Video: SNL on debate – “The worst thing that ever happened”
posted at 12:31 pm on October 7, 2012 by Jazz Shaw
The recently reinvigorated cast of Saturday Night Live has been having a field day with the 2012 election and their ratings have shown a payoff for their efforts. Yes, the majority of their skits still tend toward skewering conservatives and Republicans, but to give credit where credit is due, they do take some shots at Obama when the target is too obvious to ignore. Such was the case with last week’s debate.
As pointed out over at Mediaite, they lined up their fake MSNBC cast for a panel hosted by their version of Rachel Maddow and featuring Chris Matthews with Al Sharpton to talk about “the worst thing that ever happened anywhere.”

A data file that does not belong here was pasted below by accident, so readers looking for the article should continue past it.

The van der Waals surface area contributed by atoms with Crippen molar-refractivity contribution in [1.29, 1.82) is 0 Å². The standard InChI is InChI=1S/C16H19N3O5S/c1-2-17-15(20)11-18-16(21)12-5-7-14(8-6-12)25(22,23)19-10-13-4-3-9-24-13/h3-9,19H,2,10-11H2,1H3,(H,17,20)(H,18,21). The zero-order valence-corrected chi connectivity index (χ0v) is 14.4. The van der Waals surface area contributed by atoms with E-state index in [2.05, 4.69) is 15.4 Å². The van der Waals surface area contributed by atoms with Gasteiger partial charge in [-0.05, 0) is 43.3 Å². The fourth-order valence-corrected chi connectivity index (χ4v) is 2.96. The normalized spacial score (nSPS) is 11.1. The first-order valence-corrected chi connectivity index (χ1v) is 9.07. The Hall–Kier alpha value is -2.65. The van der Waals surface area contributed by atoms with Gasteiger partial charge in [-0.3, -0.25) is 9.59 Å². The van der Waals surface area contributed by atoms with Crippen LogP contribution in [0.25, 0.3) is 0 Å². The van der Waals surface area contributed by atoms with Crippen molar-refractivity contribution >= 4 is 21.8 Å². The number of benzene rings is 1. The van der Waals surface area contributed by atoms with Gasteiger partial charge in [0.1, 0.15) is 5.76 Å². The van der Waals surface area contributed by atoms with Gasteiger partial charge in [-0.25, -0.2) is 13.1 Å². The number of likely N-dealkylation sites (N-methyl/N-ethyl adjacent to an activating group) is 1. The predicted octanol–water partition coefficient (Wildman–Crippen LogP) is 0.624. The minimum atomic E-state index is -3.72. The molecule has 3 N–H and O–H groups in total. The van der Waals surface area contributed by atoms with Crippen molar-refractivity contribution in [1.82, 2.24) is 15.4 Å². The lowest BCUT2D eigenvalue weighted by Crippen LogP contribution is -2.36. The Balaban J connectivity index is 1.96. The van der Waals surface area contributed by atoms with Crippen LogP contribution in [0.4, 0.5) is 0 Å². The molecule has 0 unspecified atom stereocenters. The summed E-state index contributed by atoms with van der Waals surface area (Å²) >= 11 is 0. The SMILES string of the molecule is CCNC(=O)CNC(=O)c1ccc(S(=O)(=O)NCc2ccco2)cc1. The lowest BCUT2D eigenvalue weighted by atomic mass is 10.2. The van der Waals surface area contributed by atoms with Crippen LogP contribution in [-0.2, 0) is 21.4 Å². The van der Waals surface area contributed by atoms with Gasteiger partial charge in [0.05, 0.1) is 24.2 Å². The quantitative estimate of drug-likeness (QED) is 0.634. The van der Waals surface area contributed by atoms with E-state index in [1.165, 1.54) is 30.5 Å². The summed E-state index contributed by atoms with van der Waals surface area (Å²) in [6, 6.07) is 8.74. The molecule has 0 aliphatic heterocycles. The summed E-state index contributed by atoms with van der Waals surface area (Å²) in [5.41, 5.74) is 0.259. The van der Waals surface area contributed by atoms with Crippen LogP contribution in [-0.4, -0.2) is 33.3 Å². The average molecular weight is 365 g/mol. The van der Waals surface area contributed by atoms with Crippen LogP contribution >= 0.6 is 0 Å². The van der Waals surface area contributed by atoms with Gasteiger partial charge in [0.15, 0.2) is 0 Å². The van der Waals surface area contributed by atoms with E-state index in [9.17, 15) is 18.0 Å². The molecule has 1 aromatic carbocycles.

SNL had a field day mocking MSNBC’s reaction to President Obama‘s debate performance, from Al Sharpton coming up with every excuse in the book to defend how badly Obama did to Chris Matthews yelling at the camera like a drunken man-child.
Rachel Maddow opened by calling the debate “The Worst Thing That Happened Anywhere” before asking her co-hosts for their reaction. Sharpton first threw out altitude poisoning as a possibility before Matthews insisted that Obama’s real problem was not speaking up enough. As Matthews argued, “you win a debate” by screaming at people incoherently until they shut up.
They still managed to get in a collateral damage shot at conservatives by bringing in a fake S.E. Cupp, portrayed as a pretty but vapid observer who had no comments beyond smiling over Obama’s defeat. But even with that, it was a fairly glaring attack not just on Obama’s poor performance, but the totally vacuous nature of the MSNBC prime time lineup. The roughly four minute video follows and, for once, you may want to actually watch. The show stealer is, beyond a doubt, the Sharpton character.
Bonus: Doug Mataconis has the video of SNL’s other segment on the debate itself. The President had a bad night on SNL no matter how you slice it, and they reach a far more diverse audience than primarily conservative leaning media.